Norwegian energy major Equinor has said it expects production from its Barnacle field “within a couple of weeks” as it presses ahead with its UK-Norway cross-border plans.
Barnacle, in the northern part of the UK North Sea, is being developed as a single well tie-back to the Statfjord B platform in Norway.
The field is thought to hold between 900,000 and 2.6million barrels of oil, with its development “time critical” as Statfjord B is expected to cease production in 2026.
It comes after Equinor produced first oil from Utgard, another cross-border field, in September which consists of two wells tied back to the Sleipnir field in Norway.
Arne Gurtner, senior vice president for UK offshore said first production from Barnacle is “coming up within a couple of weeks’ time”, following an event in Aberdeen on Friday to officially open the firm’s Mariner field.
Equinor holds a 44.3% operated stake in Barnacle, along with partners Spirit Energy (34.3%) and Esso Exploration and Production (21.4%).
Meanwhile the firm is continuing with plans for a potential new development at the Frigg field which also lies along the UK/Norway median line.
Frigg was once one of the largest fields in the North Sea and was fully decommissioned in 2010 after more than 25 years in production.
However, earlier this year the Norwegian operator said it may be able to give Frigg a “fresh lease of life” with new technologies meaning it could commercially extract more volumes.
Mr Gurtner confirmed that appraisal work is underway.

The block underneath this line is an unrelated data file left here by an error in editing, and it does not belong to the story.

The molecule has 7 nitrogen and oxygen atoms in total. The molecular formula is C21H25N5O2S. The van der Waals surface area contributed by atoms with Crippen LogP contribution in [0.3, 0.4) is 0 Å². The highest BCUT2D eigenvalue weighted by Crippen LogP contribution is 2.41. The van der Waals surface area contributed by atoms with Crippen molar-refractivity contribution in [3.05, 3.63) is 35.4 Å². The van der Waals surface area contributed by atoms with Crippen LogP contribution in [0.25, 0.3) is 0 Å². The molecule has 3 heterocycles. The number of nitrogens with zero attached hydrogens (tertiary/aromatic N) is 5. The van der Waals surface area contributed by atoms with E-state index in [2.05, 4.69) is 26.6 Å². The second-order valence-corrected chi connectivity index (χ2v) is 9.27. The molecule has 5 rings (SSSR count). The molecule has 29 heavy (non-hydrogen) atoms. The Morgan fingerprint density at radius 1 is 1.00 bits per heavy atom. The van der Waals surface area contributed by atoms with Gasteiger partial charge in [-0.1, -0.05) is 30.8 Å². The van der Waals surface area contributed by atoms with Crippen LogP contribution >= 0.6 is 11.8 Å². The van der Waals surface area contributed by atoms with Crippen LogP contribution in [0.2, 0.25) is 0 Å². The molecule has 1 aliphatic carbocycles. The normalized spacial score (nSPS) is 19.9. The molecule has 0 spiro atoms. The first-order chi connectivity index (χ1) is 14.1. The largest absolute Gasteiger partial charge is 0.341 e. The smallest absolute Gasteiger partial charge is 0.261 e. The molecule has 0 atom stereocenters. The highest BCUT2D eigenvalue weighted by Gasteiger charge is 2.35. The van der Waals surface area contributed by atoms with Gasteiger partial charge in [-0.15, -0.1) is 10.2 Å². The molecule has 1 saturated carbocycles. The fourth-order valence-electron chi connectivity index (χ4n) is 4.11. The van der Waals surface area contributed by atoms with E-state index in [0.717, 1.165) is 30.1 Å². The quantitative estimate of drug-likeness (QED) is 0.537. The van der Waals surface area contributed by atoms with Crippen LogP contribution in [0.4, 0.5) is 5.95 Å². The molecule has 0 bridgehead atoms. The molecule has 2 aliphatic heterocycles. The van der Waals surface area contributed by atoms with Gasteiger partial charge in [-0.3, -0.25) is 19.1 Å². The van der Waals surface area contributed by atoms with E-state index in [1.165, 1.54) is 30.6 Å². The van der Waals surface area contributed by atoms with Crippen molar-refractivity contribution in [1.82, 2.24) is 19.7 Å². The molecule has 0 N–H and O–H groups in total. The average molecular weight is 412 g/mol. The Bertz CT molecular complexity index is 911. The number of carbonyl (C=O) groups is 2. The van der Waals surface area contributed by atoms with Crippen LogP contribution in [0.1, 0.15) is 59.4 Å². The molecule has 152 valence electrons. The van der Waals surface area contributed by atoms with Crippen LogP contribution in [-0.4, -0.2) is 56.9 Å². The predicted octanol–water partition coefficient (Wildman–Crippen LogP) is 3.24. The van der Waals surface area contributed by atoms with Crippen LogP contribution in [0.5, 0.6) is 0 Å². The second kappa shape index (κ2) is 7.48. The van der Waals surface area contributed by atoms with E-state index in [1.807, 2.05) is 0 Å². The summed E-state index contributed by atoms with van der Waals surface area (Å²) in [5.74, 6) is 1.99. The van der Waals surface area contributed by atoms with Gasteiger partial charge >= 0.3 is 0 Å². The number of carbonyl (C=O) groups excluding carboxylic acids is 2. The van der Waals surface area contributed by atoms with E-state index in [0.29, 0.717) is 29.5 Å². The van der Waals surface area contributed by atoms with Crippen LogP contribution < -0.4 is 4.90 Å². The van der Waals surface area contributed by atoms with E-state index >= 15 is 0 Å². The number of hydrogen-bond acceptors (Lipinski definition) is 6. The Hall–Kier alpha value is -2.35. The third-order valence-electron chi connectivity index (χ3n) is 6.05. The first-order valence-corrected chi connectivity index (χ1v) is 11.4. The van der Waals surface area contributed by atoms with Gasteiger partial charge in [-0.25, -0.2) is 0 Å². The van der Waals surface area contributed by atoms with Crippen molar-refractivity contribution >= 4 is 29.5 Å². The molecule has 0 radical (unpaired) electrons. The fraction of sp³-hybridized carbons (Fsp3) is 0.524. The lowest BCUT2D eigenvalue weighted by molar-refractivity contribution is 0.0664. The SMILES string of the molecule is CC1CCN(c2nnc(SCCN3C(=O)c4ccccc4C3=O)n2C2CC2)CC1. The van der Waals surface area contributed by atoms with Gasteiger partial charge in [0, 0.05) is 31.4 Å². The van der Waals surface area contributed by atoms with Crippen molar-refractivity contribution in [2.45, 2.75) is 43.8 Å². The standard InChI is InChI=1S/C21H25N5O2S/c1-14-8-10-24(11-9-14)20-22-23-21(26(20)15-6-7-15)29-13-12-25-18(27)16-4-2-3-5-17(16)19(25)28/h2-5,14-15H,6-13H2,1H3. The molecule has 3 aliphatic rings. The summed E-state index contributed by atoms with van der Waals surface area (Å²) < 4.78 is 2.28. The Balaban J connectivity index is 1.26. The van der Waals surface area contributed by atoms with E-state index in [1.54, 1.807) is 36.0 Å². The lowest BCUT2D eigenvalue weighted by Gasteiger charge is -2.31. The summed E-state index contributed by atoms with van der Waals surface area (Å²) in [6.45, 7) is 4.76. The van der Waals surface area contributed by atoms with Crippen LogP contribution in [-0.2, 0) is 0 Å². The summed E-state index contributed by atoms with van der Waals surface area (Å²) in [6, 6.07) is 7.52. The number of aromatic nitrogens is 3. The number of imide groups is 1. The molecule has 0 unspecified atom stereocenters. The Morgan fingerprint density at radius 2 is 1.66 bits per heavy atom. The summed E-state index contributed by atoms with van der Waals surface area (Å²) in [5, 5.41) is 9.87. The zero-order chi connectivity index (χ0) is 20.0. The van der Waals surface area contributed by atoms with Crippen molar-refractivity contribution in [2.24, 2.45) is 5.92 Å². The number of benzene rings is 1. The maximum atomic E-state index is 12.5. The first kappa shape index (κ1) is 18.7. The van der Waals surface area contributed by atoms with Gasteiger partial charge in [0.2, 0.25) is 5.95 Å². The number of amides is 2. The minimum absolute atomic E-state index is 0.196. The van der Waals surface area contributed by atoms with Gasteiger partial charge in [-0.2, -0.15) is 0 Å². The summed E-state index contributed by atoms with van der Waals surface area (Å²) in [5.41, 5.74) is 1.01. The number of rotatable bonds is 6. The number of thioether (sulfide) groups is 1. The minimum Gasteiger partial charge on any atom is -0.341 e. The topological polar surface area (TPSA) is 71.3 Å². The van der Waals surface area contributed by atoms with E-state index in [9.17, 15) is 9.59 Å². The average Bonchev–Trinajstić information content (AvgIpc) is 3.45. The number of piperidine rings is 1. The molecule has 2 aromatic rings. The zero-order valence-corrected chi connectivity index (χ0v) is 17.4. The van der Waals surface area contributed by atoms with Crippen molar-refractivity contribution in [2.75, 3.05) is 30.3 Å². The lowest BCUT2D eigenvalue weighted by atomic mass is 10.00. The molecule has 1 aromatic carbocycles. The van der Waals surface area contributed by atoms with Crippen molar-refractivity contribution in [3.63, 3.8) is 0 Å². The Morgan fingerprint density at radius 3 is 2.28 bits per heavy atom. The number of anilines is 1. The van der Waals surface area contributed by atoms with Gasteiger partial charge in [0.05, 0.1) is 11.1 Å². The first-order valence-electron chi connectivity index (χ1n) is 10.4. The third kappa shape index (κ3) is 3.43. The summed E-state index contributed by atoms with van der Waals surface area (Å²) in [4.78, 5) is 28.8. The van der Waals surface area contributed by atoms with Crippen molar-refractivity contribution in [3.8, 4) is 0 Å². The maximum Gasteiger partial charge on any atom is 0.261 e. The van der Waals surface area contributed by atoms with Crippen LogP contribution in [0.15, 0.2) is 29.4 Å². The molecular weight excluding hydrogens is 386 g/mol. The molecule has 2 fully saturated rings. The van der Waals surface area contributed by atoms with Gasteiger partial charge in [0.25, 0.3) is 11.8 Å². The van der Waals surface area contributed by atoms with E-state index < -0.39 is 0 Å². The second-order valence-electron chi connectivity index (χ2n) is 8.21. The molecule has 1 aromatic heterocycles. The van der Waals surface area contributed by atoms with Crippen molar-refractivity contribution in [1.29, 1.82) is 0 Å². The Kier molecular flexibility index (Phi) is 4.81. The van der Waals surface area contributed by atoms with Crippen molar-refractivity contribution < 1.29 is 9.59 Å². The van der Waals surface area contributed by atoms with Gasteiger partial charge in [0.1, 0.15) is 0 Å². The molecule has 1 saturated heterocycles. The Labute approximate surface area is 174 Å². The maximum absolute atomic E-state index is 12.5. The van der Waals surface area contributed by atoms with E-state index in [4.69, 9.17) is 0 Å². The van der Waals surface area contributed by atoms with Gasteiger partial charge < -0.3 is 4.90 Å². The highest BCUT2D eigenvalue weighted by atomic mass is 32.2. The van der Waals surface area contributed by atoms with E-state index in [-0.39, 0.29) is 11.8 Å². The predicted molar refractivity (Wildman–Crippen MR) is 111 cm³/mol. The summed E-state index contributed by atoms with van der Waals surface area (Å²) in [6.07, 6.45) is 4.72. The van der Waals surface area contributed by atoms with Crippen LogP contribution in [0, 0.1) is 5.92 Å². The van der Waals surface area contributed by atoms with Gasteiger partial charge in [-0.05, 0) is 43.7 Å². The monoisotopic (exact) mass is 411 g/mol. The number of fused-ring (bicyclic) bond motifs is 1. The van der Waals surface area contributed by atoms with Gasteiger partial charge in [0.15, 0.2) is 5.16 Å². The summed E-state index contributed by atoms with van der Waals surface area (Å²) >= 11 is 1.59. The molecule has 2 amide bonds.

He said: “We are currently following up on the plans, drilling an appraisal well on Frigg at the moment.
“We look forward to that with great anticipation and we will release the results when they are ready.”
On the exploration side of things, Mr Gurtner confirmed that Lifjellet, the fifth and final well for the firm in the UK this year, had come in dry.
Others including Pip and Bigfoot had not been major discoveries, while Eni’s Rowallan prospect, which Equinor holds an 8% stake in, came up dry.
Elsewhere an appraisal well at Verbier revealed it had 25million barrels of oil equivalent, which was lower than the 130million which had been hoped for, but a re-valuation of the whole region is ongoing.
Despite this though, Mr Gurtner was optimistic about Equinor’s exploration work which it plans to continue going forward.
He said: “Equinor is clearly one of the greatest explorers on the UK Shelf.
“We are committed to exploring and what we have said is we would on average drill one to two exploration wells a year. This year we’ve done five.
“We’ve committed to that statement, we already have a committed well for next year which is in our plans.”